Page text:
He made headlines again in 2004 with SpaceShipOne, which became the first privately built, flown, and funded craft to reach space in June of that year, winning the Ansari X Prize a few months later on October 4. SpaceShipOne completed two flights within two weeks, flying with the equivalent weight of 3 persons and doing so while reusing at least 80% of the vehicle hardware. The project team was honored with the 2004 Collier Trophy, awarded by the National Aeronautic Association for "greatest achievement in aeronautics or astronautics in America." The craft embodies Rutan's unique style, and is another of the "icons of flight" displayed in the NASM Milestones of Flight exhibit.[5]

This achievement was quickly commercialized — Virgin Galactic, an offshoot of Sir Richard Branson's Virgin Group, has announced that it will begin space tourism flights in 2008 using craft based on the designs of SpaceShipOne. Dubbed SpaceShipTwo, these new craft, also designed by Burt Rutan, are intended to allow six "experience optimized" passengers to glimpse the planet from 70-80 miles up in suborbital space. Production of the first of five planned SpaceShipTwo craft has started, with the first test flights currently scheduled for 2007-8. Passengers are expected to be carried in 2009.[citation needed] An explosion at the Scaled Composite factory at the Mojave Spaceport on July 26, 2007 killed three engineers and seriously injured three others. They were testing components for SpaceShipTwo, but as of August 2007 Scaled Composites remained dedicated to perfecting the design of SpaceShipTwo.[6]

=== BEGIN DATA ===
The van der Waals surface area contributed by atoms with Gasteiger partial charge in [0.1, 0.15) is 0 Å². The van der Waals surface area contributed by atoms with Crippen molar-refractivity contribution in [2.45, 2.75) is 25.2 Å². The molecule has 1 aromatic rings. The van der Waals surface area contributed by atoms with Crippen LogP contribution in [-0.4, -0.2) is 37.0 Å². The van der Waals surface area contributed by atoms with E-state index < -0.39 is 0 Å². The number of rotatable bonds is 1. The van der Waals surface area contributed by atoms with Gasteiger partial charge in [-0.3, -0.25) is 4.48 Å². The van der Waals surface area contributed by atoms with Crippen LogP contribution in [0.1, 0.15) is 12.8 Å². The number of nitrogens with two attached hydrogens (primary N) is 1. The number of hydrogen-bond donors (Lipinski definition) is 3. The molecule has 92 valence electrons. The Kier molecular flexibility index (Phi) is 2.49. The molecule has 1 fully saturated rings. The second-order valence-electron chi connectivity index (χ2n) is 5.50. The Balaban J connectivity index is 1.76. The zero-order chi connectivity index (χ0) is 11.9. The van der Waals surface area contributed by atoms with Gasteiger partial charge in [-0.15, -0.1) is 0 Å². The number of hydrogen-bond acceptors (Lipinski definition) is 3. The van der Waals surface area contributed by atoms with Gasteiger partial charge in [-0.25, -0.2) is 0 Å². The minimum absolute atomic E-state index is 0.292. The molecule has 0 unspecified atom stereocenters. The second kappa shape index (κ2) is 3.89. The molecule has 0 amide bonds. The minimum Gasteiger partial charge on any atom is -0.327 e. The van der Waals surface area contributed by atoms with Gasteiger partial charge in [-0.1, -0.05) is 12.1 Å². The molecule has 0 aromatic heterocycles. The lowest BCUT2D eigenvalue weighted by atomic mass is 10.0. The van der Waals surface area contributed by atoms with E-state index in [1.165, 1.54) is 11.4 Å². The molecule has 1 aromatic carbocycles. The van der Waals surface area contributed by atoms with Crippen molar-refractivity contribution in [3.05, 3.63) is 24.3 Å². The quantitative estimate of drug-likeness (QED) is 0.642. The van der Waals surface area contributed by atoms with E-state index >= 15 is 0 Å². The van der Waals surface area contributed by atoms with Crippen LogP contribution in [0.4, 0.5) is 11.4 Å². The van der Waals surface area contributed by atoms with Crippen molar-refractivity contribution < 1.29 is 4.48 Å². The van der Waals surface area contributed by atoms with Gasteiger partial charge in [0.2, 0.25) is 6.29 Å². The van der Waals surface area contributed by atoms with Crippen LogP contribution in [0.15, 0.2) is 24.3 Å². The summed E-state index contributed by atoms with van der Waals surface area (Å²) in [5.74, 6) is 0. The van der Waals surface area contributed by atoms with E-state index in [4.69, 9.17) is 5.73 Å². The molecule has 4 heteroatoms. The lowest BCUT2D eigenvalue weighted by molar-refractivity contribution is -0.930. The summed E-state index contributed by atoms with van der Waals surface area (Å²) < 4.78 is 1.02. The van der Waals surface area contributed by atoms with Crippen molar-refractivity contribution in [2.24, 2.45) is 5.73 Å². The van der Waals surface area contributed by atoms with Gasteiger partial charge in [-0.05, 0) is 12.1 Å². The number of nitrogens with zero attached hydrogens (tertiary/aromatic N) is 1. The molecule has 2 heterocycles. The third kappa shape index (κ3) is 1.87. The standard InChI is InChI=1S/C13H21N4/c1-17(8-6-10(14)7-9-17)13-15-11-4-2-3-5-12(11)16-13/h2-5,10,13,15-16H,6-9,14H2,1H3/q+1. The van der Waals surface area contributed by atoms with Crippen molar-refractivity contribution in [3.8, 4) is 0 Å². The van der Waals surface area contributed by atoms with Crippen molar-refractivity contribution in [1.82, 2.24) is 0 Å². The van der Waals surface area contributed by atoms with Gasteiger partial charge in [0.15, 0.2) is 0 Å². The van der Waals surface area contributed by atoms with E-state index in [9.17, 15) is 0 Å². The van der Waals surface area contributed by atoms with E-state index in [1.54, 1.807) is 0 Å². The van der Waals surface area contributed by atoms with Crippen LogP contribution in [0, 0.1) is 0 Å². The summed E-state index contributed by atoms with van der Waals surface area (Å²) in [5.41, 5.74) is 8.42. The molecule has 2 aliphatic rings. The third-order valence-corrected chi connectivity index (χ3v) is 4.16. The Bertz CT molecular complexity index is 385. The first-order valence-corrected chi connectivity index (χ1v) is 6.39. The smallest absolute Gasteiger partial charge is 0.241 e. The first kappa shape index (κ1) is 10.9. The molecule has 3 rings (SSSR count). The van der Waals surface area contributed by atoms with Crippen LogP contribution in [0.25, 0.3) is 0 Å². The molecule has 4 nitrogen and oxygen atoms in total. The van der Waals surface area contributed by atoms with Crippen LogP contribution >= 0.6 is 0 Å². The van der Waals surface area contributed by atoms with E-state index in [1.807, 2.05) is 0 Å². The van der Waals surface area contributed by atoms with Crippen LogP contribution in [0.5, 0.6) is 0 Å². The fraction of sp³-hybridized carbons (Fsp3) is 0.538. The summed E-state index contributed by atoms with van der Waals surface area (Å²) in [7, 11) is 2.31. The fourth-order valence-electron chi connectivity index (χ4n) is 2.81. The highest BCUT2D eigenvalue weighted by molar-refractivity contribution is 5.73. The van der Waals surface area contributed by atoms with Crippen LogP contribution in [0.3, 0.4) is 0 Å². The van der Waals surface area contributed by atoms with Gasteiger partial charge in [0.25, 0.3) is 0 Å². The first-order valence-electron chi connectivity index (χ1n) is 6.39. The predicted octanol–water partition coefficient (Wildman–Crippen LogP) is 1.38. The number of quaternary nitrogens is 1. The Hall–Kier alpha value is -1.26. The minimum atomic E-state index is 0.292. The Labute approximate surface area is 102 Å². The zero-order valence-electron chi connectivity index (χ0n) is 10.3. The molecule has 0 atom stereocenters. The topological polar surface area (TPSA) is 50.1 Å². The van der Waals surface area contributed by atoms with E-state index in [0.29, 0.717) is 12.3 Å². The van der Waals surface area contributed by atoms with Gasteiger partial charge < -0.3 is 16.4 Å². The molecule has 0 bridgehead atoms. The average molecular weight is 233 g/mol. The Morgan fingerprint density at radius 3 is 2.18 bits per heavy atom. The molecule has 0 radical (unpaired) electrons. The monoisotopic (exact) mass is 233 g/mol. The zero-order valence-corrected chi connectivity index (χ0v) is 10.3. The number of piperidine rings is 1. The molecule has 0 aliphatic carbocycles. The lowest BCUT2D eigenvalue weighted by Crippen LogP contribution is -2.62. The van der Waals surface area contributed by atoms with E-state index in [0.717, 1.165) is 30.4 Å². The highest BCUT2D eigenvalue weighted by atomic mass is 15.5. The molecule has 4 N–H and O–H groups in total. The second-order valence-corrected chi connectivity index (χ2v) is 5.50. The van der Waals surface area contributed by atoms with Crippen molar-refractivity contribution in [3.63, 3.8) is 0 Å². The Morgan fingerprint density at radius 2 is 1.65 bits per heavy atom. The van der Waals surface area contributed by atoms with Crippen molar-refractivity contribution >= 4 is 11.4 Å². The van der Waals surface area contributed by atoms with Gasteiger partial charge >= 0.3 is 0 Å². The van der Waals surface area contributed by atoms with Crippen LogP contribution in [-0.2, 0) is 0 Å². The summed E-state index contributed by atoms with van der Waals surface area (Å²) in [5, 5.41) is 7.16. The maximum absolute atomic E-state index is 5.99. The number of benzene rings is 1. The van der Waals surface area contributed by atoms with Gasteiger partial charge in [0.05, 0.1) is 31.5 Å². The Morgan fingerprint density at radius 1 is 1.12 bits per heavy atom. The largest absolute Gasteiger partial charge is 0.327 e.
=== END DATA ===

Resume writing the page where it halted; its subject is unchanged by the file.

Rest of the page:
Burt Rutan is also working with Transformational Space Corporation in the development of an air launched, two-stage-to-orbit, manned spacecraft. It is intended to have a taxi capacity to carry passengers to the International Space Station. As of June, 2005 air drop tests of quarter scale mockups had verified the practicality of air release and rotation to vertical.

GlobalFlyer